Unfortunately, like orange juice, the down side is that pomegranate juice is loaded with carbohydrates and sugars. It also contains Vitamin K, folate, Vitamin E and pantothenic acid. Dietary minerals within the juice include potassium, manganese, magnesium, and calcium.
Grenadine syrup, which is made from pomegranate juice, drizzled into the finished drink is what puts the sunrise in a Tequila Sunrise and also defines a good Singapore Sling.
Most commercial grenadine syrup is no longer made from pomegranate juice (I'm looking at you, Rose). It is icky old high fructose corn syrup and red dye number 40. The good nukes? We can still find real grenadine syrup and it often isn't any more expensive than the fake stuff.
King Solomon made spiced pomegranate wine.
The Jewish culture holds that the 613 seeds found in a pomegranate represent the 613 commandments of the Torah.
Eve didn't eat the apple in the Garden of Eden, it was a pomegranate from the Tree of Life. Scoff if you will, but apples need at least 700 hours of winter chill to thrive, something you won't find in Mediterranean climates.
I sampled a pomegranate today. Ours remain somewhat tart and need a couple more weeks of hang time. I suspected this might be the case as the fruit hasn't yet developed its lacquer-like, candy-apple-red sheen.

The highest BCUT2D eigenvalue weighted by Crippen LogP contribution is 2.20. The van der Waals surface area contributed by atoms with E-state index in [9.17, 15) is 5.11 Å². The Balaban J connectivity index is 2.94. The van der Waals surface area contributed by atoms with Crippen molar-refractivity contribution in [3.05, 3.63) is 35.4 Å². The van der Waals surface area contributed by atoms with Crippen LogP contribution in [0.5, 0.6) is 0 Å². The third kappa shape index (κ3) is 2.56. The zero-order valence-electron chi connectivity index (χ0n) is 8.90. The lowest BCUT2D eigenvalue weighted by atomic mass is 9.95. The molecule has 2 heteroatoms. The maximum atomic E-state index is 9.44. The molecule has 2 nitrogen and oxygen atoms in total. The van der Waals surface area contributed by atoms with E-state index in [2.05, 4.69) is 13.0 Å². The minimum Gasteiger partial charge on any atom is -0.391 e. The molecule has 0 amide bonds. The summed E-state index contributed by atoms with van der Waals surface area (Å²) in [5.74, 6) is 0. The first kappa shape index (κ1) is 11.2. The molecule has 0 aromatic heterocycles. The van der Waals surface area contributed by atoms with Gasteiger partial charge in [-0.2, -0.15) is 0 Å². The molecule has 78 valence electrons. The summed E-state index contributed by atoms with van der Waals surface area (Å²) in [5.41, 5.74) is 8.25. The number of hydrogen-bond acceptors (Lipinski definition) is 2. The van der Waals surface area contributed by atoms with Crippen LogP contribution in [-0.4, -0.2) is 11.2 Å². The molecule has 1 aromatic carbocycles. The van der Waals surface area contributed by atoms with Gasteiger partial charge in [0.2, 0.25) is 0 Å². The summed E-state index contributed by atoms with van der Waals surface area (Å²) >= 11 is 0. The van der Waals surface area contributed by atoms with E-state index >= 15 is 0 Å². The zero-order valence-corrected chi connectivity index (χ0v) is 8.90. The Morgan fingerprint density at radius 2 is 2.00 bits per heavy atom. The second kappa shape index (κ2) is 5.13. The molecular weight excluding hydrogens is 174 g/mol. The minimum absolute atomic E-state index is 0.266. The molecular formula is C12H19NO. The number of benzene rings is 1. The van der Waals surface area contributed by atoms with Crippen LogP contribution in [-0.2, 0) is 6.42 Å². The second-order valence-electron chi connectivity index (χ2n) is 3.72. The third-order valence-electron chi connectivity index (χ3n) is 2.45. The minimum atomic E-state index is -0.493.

The Juice of One Pomagranate-About Two Ounces
Saw some pomagranates at Sam's early this morning. I wanna say they were a buck each. Happy to have my own.
Whaddya do when your kids have vacated the premises on a Saturday night? Well, we've more or less forgotten how to do this, but we tried dating (each other, dammit). Mrs TWC scoured the YELP reviews and came up with Luna, an upscale place down the hill in town that is best described as Fusion California-Mexican. Sort of a Mexican version of what Roy has done with Hawaiian Fusion cuisine.
Forgot to query the waiter as to whose label the Petite Sirah he was hawking at seven bucks a glass was, but it was pretty tasty. First time TWC had ever enjoyed a wine out of those wine glasses without the stem. You know me, I'm all about tradition, except when I'm not. I'm against fake corks and wine glasses without stems on principle. Verdict: I'm not rushing out to buy a dozen, but it wasn't an unpleasant experience.